By now, most people have heard about the San Francisco 49ers quarterback Colin Kaepernick, who was mostly berated for refusing to stand for the traditional pre-game singing of The Star-Spangled Banner in protest of oppression that he feels is rampant throughout the country.
Most were quick to point out the irony and hypocrisy of Kaepernick taking a stand figuratively, while refusing to stand literally.
Others defended Kaepernick’s protest because that is exactly what the American Flag stands for — the right to voice your opinion regardless of it being offensive.
Some of his defenders even made a point that The Star-Spangled Banner is extremely racist, and shouldn’t reflect the present bloodline of the modern America.
Mark Clague, who is a musicologist and professor of music history, American culture, African and Afro-American studies, and entrepreneurship at the University of Michigan, says that our iconic song’s racism is distorted and exaggerated.
Clague also serves as the founding board chair of the Star-Spangled Music Foundation, dedicated to the anthem’s history, and is also writing a book on the song and its history.
Mark Clague wrote:
“’The Star-Spangled Banner’ in no way glorifies or celebrates slavery. The middle two verses of Key’s lyric vilify the British enemy in the War of 1812, what Key refers to in Verse 3 as ‘hirelings and slaves.’
This enemy included both whites and blacks, largely British professional soldiers (hirelings) but also the Corps of Colonial Marines (slaves). The Colonial Marines were escaped black American slaves who joined British forces because of the promise of freedom in return for fighting their former masters.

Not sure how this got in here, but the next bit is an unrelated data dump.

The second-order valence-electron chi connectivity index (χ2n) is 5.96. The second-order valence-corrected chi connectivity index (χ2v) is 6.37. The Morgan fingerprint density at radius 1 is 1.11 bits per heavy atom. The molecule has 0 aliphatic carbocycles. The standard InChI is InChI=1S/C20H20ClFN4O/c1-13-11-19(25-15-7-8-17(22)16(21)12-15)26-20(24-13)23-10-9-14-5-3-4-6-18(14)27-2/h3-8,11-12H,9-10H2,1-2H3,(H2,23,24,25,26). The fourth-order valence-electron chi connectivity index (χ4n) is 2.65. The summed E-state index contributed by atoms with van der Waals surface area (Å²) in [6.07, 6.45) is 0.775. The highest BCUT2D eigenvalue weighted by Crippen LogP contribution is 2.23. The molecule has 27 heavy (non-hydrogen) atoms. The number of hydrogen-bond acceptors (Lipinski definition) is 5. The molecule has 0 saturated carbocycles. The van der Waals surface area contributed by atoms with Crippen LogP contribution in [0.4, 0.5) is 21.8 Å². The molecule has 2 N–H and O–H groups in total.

Fortunately, Britain honored this promise after the war, relocating the former slaves and their families to Halifax and Trinidad. For Key, however, the British mercenaries were scoundrels and the Colonial Marines were traitors who threatened to spark a national insurrection.
The graphic language of Key’s denunciation of this British enemy led to the removal of Verse 3 in sheet music editions of the song in World War I, when the United States and Britain became staunch allies.
Yet in 1814, Key’s lyric honored American soldiers both black and white. ‘The Star-Spangled Banner’ celebrates the heroes who defended Fort McHenry in the face of almost certain defeat against the most powerful gunships of the era.
America’s soldiers included mainly whites, but also free and escaped blacks. Escaped slave William Williams served in the US infantry at Fort McHenry and was killed by a fragment of a British bomb.
Another escaped slave, Charles Ball, wrote in his memoirs of being among the American soldiers of the Chesapeake Bay Flotilla who courageously repelled a night attack and saved the city.
‘The Star-Spangled Banner’ thus honors American military heroes, black and white, without regard to race. In this respect, ‘The Star-Spangled Banner’ is not racist.”
It is worth mentioning that the song’s author, Francis Scott Key, was an attorney in the District of Columbia at the time, and he owned seven slaves through his life.
Like many people during that time, “Key was not an abolitionist, yet he was not an ardent supporter of slavery either. “
Clague also wrote:
Key was not an abolitionist, yet he was not an ardent supporter of slavery either and is better understood as one dedicated to ending slavery.
Key freed four of his slaves in 1842. To one, Clem Johnson, Key offered to provide a ‘home until his death.’ As a founder and officer of the American Colonization Society (1816–1864), Key viewed slavery as a moral wrong that required a solution.
And although Key defended slave owners in court for the return of their slaves, Key also risked his reputation as a lawyer many times to help slaves sue for their freedom.
Maybe The Star-Spangled Banner is an imperfect reflection of our times, but Key was trying to capture a reflection of that moment in history.